December 11, 2019

What is Listeria Poisoning?

Listeria poisoning is an infection of the body with Listeria bacteria, more specifically Listeria monocytogenes (or L. mono, for short). This kind of infection is called listeriosis.

What is Listeria poisoning?

The first signs of infection might include:

  • Diarrhea
  • Nausea
  • Muscle aches
  • Fever

The incubation period—the time between consumption of the contaminated food and first signs of illness—varies depending on the type of Listeria infection. Listeria illnesses can range from mild to “invasive.”

For otherwise healthy people, Listeria usually presents as a “stomach bug.” Mild infections are rarely diagnosed, because people may not even require medical care. In these circumstances, the incubation period is shorter: 24 hours, on average.

However, in people that are young, elderly, pregnant, or otherwise immunocompromised, a Listeria infection can be far more dangerous. Listeria can infect the nervous system (Listeria meningitis), the blood (bacteremia), joints, and, for pregnant women, cause harm to the developing baby.

Symptoms of invasive Listeria infections can include:

  • Headache
  • Stiff neck
  • Confusion
  • Loss of balance
  • Convulsions

These are hallmark symptoms of meningitis. This type of Listeria infection has an average incubation period of 9 days, but it can vary from 1-14 days.

Pregnant women are at a greater risk for Listeria infections because their immune systems are weaker. Expectant moms are 20 times more likelyto be infected with Listeria than the general population. However, pregnant women may not notice many symptoms themselves—potentially mild gastrointestinal symptoms—but the Listeria infection can be devastating for the baby. In early pregnancy, Listeria is known to cause miscarriage. Later in pregnancy, Listeria can cause preterm labor and even fetal death. Newborns infected with the disease may show signs of difficult breathing, fever, rash, jaundice, a poor appetite, and excessive sleepiness.  For pregnant women, the incubation period is often longer, ranging from 17-67 days.

Listeria can be diagnosed by taking samples of spinal fluid, blood, placenta, or other bodily fluids.  The sample is sent to a laboratory for a bacterial culture.

Listeria is widely regarded as one the deadliest foodborne pathogens, with about 20% of those infected dying from the illness. Those that suffer meningitis and survive can be left with long-term complications.

How do you get Listeria?

A person usually becomes infected with Listeria by eating contaminated food. While many different kinds of food can become contaminated with Listeriawhile being processed (i.e., while at a food manufacturing or distribution facility), some foods are considered higher risk, meaning that these foods are more likely to harbor Listeria monocytogenes. These foods include:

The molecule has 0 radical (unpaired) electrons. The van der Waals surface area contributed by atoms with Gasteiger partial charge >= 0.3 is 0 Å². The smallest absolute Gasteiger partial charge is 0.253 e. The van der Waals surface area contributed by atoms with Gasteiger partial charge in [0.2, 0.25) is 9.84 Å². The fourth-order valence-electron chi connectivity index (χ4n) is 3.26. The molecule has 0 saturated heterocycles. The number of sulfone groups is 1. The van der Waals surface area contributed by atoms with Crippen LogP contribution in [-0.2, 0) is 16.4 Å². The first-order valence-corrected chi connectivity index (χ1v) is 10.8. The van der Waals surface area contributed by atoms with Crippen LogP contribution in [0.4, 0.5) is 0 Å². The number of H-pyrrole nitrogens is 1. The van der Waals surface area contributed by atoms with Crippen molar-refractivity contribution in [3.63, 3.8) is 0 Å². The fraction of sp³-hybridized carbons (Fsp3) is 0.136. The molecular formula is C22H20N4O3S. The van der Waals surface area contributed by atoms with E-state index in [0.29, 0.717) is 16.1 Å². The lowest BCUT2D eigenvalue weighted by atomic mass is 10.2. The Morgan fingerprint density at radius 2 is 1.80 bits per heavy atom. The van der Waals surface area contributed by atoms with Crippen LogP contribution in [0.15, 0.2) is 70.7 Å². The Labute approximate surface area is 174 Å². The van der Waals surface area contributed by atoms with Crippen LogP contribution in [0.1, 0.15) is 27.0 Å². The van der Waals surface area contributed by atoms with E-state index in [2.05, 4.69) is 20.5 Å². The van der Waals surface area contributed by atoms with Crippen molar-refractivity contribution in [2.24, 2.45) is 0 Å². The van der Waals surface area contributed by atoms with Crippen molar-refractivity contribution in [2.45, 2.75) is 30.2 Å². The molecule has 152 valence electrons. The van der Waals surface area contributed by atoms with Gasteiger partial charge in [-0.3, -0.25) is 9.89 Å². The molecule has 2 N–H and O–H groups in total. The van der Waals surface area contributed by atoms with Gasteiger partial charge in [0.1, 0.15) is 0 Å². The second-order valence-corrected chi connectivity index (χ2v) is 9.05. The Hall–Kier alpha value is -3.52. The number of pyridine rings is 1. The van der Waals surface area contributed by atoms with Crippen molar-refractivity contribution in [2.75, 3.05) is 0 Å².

• Deli meats
  • Hot dogs
  • Pates or meat spreads
  • Raw or unpasteurized milk or other diary products
  • Soft cheeses made with unpasteurized milk
  • Smoked seafood
  • Sprouts

Though these types of foods are particularly risky, Listeria outbreaks have been caused by things like cantaloupes, ice cream, caramel apples, bagged lettuce, and celery, which would not otherwise be considered particularly risky.

Listeria is particularly dangerous because it can grow in cold temperatures—like refrigerators—and freezing does not kill the bacteria. While Listeria can be killed by cooking at a high temperature, since many of the foods that may contain the bacteria are consumed raw, the primary way to prevent Listeriaoutbreaks is to prevent contamination in the first place.

What is being done to prevent Listeria contamination andListeria outbreaks?

Because Listeria is so deadly, federal regulators are cracking down on how food companies manage their Listeria risk, including how Listeria is tested for (in the food processing environment) and what steps must be taken to prevent it. Under the Food Safety Modernization Act, the FDA has implemented stricter rules regarding Listeria testing and prevention, which should help reduce the number of outbreaks.

For example, the FDA specifically provides a plan for testing for Listeria in the food processing environment, and has issued in-depth draft guidance to the industry for how manufacturers can prevent the bacteria from entering the consumer food supply.

Listeria prevention has also caught the attention of the food industry, with food safety experts working to develop plans to “seek and destroy” Listeria in processing environments.

But a huge part of Listeriaprevention starts with understanding past outbreaks of listeriosis. Technology like whole genome sequencing can help detect clusters of Listeria infections, even if only two people have gotten sick, which may point to a common source of the bacteria. When public health officials are able to detect outbreaks and determine a common source, regulators and food companies alike are more able to learn.

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